By allowing ads to appear on this site, you support the local businesses who, in turn, support great journalism.
US-Iraq pact shapes up as major battle
Placeholder Image
    BAGHDAD — A proposed U.S.-Iraq security agreement is shaping up as a major political battle between America and Iran, as the debate over the future of troops here intensifies ahead of the fall U.S. presidential election.
    The agreement, which both sides hope to finish in midsummer, is likely to be among the issues discussed this weekend when Prime Minister Nouri al-Maliki is due to visit Iran — his second trip there in a year.
    Ahead of the visit, his party sought to calm worries by insisting that the deal would not allow foreign troops to use Iraq as a ground to invade another country — a clear reference to Iranian fears of a U.S. attack.
    For their part, congressional Democrats have urged the Bush administration not to bypass Congress, which they believe should approve any deal. They fear a long-term security deal with Iraq — if it committed the U.S. to protecting Iraq — could make it difficult for the next president to withdraw U.S. forces.
    But the toughest words have come from Iraqi politicians, especially those loyal to Muqtada al-Sadr, the anti-American cleric whose militiamen fought U.S. and Iraqi troops in Baghdad until a May truce ended seven weeks of fighting.
    A lawmaker from al-Maliki’s party told reporters Tuesday that the Iraqis and the Americans are far apart on the security agreement. He said negotiations ‘‘are at a standstill, and the Iraqi side is studying its options.’’
    ‘‘The Americans have some demands that the Iraqi government regards as infringing on its sovereignty,’’ lawmaker Haidar al-Abadi said. ‘‘This is the main dispute, and if the dispute is not settled, I frankly tell you there will not be an agreement.’’
    U.S. Embassy spokeswoman Mirembe Nantongo described talks over the pact as ‘‘active’’ and said Tuesday that ‘‘texts are very much in flux.’’
    The deal would establish a long-term security relationship between Iraq and the United States, and a parallel agreement providing a legal basis to keep U.S. troops in Iraq after the U.N. mandate expires at the end of the year.
    Supporters believe the deal would help assure Iraq’s Arab neighbors, notably Saudi Arabia and the Persian Gulf states, that Iraq’s Shiite-led government would not become a satellite of Shiite-dominated Iran as American military role here fades.
    But public critics in Iraq worry the deal will lock in American military, economic and political domination of the country.
    Al-Abadi said major stumbling blocks include the future status of U.S. military bases and American use of airspace over Iraq.
    Most Iraqis view the U.S. insistence that American troops continue to enjoy immunity under Iraqi law as an infringement on national sovereignty. U.S. officials maintain they respect Iraqi sovereignty and are not seeking permanent bases.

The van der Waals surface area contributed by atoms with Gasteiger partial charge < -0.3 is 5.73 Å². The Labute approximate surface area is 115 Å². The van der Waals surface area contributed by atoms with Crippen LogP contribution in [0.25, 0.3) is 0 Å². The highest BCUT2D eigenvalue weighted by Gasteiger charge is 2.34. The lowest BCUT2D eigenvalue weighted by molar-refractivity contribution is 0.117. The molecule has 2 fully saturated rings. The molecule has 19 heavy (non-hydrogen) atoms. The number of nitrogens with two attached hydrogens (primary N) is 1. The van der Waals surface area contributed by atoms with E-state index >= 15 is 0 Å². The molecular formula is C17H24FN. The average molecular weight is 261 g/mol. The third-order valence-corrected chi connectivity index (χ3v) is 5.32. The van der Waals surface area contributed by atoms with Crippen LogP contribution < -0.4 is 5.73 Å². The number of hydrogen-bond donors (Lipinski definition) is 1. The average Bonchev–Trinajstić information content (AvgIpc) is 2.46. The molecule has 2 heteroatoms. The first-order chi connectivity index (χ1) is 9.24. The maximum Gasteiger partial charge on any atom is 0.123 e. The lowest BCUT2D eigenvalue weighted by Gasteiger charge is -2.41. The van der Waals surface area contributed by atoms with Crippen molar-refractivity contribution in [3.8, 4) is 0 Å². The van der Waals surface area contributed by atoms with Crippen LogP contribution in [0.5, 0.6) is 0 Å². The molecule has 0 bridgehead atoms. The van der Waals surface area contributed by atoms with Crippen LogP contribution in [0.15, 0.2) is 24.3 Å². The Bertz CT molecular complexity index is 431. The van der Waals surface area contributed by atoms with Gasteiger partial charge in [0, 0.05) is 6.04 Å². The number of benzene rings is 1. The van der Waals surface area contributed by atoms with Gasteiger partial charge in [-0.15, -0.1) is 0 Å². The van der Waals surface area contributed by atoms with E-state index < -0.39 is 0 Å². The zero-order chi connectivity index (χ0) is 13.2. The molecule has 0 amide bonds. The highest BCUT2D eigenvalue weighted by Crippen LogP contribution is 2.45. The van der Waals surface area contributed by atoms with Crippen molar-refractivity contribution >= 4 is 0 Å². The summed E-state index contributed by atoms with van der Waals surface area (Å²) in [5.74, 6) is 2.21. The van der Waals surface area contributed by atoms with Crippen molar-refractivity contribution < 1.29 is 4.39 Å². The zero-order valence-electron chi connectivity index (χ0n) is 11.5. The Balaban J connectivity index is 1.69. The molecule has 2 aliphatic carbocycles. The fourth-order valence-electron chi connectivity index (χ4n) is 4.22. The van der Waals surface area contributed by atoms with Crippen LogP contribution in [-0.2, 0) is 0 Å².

Although opposition has spread beyond the Sadrists, the role of the militant cleric is a matter of special concern for the Americans.
    Al-Sadr is believed to be living in the Iranian city of Qom, and U.S. officials believe Iran has been arming and training Shiite militiamen. Iran denies the allegation.
    That has sharpened the Iran vs. U.S. aspect of the issue.
    U.S. officials increasingly see the criticism as driven by Iran through al-Sadr, who has called for weekly protests against the agreement. Al-Sadr has long opposed the U.S. military presence in Iraq.
    Concerned that al-Sadr was scoring political points, mainstream Shiite and Sunni politicians began to speak out against the proposed deal too, distancing themselves from the deliberations for fear of being seen as selling out to the Americans.
    All that puts pressure on al-Maliki, himself a Shiite, as he tries to maintain ties to Iran while at the same time ensuring his support from the United States.
    Al-Maliki needs to persuade the Iranians to rein in Shiite extremists but also assure them that security ties to the United States would not threaten the Islamic Republic.
    Ahead of the visit, al-Maliki’s party issued a statement this week declaring that ‘‘Iraqi territory should not be used for military operations against any neighboring countries by foreign forces.’’
    Last month, a fourth round of Iraq security talks between U.S. and Iranian diplomats was postponed indefinitely and neither side seems eager to reschedule them anytime soon.
    U.S. suspicions of an Iranian role were reinforced by recent comments by Sheik Hassan Nasrallah, leader of Hezbollah, the Iranian-backed Shiite movement in Lebanon.
    During a speech last week, Nasrallah said Hezbollah’s opposition to the U.S. and Israel serve as a model for resistance in the Arab world, including Iraq where ‘‘there exists an evident American occupation and American control of land and resources.’’
    Nasrallah said U.S. efforts to promote democracy in Iraq were simply to prepare for the day when the U.S. ‘‘asks this legal (Iraqi) government ... to sign an agreement granting the Americans sovereign control over Iraq.’’
    Without specifying the security pact, Nasrallah said the U.S. goal was to place ‘‘security, political decisions, oil and Iraqi resources in the hands of the Americans.’’
    Nasrallah’s comments came in the wake of Hezbollah’s takeover of large areas of west Beirut last month, which politically strengthened the Iranian-backed movement at the expense of the Western-supported government.
    That stoked fears in Arab capitals about Iranian influence in Iraq. So far, Arab governments remain leery of a Shiite-ruled Iraq and have not boosted their support of al-Maliki’s government.
    Robert H. Reid is the AP chief of bureau in Baghdad and has reported from Iraq since 2003.

Sign up for the Herald's free e-newsletter